Civil.ge. | August 28, 2020
Changes to Georgia’s surrogacy laws will require intended parents (only heterosexual couples are recognized) to live in a relationship for a year prior to engaging in surrogacy. The announcement was followed by a media outcry that these policies would prevent single women from using in vitro fertilization. The state responded by stating that the regulations aim to protect the rights of the surrogate, and of surrogate children from risks of infant trafficking, exploitation and other inhumane treatment.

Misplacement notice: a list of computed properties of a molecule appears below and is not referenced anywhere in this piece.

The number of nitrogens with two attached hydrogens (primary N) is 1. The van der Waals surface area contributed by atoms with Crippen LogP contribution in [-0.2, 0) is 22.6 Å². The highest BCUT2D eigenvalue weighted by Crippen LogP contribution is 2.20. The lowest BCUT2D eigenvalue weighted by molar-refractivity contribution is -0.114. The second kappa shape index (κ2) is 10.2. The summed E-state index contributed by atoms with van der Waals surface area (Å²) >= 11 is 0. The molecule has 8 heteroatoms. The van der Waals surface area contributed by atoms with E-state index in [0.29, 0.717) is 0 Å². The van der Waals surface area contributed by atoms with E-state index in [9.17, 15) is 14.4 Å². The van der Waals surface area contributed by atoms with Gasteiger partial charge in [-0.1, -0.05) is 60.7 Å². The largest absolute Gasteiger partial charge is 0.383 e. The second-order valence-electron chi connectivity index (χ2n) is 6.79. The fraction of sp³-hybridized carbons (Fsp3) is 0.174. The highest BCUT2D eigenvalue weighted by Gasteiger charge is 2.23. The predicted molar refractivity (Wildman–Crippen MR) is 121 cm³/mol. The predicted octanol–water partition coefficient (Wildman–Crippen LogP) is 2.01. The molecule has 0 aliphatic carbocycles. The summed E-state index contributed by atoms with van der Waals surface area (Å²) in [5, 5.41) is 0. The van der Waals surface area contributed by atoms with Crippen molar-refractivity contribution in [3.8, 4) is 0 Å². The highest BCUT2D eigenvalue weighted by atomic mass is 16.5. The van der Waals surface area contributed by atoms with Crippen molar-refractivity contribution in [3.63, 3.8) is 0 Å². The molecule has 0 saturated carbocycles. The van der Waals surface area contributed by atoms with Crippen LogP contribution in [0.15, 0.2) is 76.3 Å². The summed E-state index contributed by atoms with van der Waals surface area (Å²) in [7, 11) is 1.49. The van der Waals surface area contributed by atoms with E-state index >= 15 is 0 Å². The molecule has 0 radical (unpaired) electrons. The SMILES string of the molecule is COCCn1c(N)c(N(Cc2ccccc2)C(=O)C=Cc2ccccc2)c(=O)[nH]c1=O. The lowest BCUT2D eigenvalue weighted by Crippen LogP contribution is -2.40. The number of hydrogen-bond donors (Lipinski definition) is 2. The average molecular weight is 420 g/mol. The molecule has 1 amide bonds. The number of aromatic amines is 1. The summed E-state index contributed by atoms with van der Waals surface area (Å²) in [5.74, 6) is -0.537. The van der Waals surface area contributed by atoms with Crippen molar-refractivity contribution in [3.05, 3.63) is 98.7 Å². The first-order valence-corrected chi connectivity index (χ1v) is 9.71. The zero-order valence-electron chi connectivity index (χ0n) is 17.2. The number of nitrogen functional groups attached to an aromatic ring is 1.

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By Pearly Jacob | Eurasianet | May 27, 2020
Georgia is an increasingly popular destination for commercial surrogacy, but COVID-19 travel restrictions have impacted surrogates, babies, and intended parents there as well. The article reveals that at least 40 babies are stranded in Georgia without parents, 30 of them in Chachava Clinic, one of the oldest maternity hospitals in Georgia. The article also notes that surrogacy is unregulated in Georgia, has no system for recording births, and is only available to heterosexual couples with fertility challenges.
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